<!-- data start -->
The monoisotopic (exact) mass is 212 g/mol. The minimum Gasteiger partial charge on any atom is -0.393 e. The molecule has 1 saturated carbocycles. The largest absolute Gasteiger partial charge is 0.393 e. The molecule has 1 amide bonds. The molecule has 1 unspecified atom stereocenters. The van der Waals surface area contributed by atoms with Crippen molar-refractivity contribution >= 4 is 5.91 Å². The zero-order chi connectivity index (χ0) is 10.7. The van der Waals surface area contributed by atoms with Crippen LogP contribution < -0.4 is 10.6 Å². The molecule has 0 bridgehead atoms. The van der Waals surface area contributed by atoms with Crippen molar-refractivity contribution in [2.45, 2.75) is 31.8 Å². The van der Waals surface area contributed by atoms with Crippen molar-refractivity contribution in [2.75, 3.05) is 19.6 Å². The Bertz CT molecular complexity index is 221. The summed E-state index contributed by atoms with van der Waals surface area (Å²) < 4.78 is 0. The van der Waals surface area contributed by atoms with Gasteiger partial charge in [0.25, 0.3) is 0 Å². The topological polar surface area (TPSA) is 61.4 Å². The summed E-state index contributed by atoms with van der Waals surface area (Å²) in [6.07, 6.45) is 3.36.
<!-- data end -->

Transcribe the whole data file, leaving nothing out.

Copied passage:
The monoisotopic (exact) mass is 212 g/mol. The minimum Gasteiger partial charge on any atom is -0.393 e. The molecule has 1 saturated carbocycles. The largest absolute Gasteiger partial charge is 0.393 e. The molecule has 1 amide bonds. The molecule has 1 unspecified atom stereocenters. The van der Waals surface area contributed by atoms with Crippen molar-refractivity contribution >= 4 is 5.91 Å². The zero-order chi connectivity index (χ0) is 10.7. The van der Waals surface area contributed by atoms with Crippen LogP contribution < -0.4 is 10.6 Å². The molecule has 0 bridgehead atoms. The van der Waals surface area contributed by atoms with Crippen molar-refractivity contribution in [2.45, 2.75) is 31.8 Å². The van der Waals surface area contributed by atoms with Crippen molar-refractivity contribution in [2.75, 3.05) is 19.6 Å². The Bertz CT molecular complexity index is 221. The summed E-state index contributed by atoms with van der Waals surface area (Å²) < 4.78 is 0. The van der Waals surface area contributed by atoms with Gasteiger partial charge in [0.25, 0.3) is 0 Å². The topological polar surface area (TPSA) is 61.4 Å². The summed E-state index contributed by atoms with van der Waals surface area (Å²) in [6.07, 6.45) is 3.36.